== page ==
This week’s blog post will continue showing you some of the tools and equipment that I use every day to repair your watch. I am glad to see everyone is interested in how your watch is repaired and what a normal day is like at the “watch shop”.
My glasses and loupe
My glasses and Loupe are the heart of my job. Without my loupe, I am out of business. I started my career with a single-eye eyepiece loupe. That worked fine for about 10 years, but my eyes changed a bit and I need to move on to glasses and my standard double loupe. This system works much better for me. My glasses are a bit tinted to cut down on the glare of my bench lamp, so there is less eye strain. I am using a Behr Loupe model #55. The loupe is two inches by three and-a-half focal length. That means when I am working normally, I just have one lens that I am looking through and the distance from the lens to the work area is three-and-a-half inches. When I fold down the outer lens, then the work distance is closer, down to two inches.
The magnification is three power single and five power double. This is also personal preference, so the distance to your work area can be shortened or lengthened by the different lenses that you use. Mine is pretty standard. When you use both lenses, for hairspring work for example, you are now closer to the work and things get bigger. It is also a bit tougher to “operate”.
My old single Loupe
Tom and I ready for another day at the shop
One interesting note on my son Tom. He is left-handed, but right-eyed. It’s very unusual to be able to work with your left hand while looking through your right eye to work! Working on a watch with your left hand is also difficult. Even watches are set up for us righties!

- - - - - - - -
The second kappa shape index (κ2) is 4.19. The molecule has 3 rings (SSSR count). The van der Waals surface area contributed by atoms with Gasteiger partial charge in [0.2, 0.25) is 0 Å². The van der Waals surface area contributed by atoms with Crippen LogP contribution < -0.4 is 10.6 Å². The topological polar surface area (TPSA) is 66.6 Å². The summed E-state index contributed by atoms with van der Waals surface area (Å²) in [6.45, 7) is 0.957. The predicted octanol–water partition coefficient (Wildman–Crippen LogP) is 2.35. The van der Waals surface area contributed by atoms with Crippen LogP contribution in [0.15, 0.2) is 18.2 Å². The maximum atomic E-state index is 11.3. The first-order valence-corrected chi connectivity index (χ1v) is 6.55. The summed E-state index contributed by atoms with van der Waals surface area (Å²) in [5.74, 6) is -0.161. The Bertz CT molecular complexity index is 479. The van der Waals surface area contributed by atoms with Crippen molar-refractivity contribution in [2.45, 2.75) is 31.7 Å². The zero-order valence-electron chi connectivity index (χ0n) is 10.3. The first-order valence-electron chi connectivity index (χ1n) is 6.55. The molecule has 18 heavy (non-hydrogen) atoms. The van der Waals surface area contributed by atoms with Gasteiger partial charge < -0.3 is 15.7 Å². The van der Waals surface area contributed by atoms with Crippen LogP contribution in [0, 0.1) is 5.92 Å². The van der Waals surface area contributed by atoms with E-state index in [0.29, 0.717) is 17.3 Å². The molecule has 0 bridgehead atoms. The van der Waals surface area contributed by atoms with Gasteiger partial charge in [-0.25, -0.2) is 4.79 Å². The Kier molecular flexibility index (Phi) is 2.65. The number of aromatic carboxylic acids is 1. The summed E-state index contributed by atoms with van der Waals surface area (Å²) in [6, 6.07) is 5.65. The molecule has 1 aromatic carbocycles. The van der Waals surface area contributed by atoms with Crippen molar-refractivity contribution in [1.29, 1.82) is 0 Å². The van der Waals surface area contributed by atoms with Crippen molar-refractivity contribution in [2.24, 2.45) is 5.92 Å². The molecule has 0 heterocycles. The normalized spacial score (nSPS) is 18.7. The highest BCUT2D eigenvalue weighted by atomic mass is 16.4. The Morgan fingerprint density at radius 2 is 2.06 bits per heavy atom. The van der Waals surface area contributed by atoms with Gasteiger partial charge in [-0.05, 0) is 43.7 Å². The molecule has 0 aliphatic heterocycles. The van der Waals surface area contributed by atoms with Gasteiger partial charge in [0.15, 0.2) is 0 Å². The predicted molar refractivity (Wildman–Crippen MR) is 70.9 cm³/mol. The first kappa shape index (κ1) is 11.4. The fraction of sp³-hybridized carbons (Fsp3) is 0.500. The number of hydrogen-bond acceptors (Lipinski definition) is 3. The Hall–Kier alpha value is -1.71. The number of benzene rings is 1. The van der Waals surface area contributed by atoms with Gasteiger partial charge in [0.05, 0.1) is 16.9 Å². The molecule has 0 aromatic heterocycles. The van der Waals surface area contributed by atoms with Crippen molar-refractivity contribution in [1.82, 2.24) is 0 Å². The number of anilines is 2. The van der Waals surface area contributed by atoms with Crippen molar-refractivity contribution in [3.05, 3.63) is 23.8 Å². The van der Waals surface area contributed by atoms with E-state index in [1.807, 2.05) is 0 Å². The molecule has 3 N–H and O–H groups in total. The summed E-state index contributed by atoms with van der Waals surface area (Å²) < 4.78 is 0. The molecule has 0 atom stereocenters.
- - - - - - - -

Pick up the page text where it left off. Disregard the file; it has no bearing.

Starting off the process of repairing your watch, you need to open the case. On the left is a standard adjustable case wrench that is used on most screw back cases. On the right is a Rolex case wrench.
This is a crystal lift. It is used when removing a standard plastic crystal. The black knob on the bottom is tightened and that squeezes the crystal just enough to remove or install it.
This is a standard set of pliers. They are made in Germany, and a bit expensive. The quality is outstanding.
These broaches come in different sizes and are used to clean out or enlarge a hole in a watch case etc. Lots of different uses around the shop.
These are an assortment of small grinding wheels that fit into my flexible shaft. They are used whenever I need to sharpen, shape or polish a watch part or in refinishing a watch case.
These are larger buffing wheels that I also use on my flexible shaft. They are used in refinishing a watch case and can remove scratches or put the brush finish back on a case. I use them at a slow speed so that I can control the level of polishing.
If you are in my age bracket (over 50) you may remember “Silly Putty.” One Touch is a soft, stretchy substance that is used in a variety of duties every day. It can be used to remove oil or fingerprints from a watch movement, you can use it to hold or pick up a tiny spring or jewel, it will hold a part in place on your bench etc. A tool that has many uses and is always withing easy reach on my bench
Next week, I will show you my buffing, cleaning and timing machines. Lots of cools stuff to come!
Mark Sirianni Watch Repair
25 Fraley Street
Kane, Pa. 16735
CHARLEY PHOTO OF THE WEEK: Charley can get three walks a day, but she still expects someone to pay attention and play with her.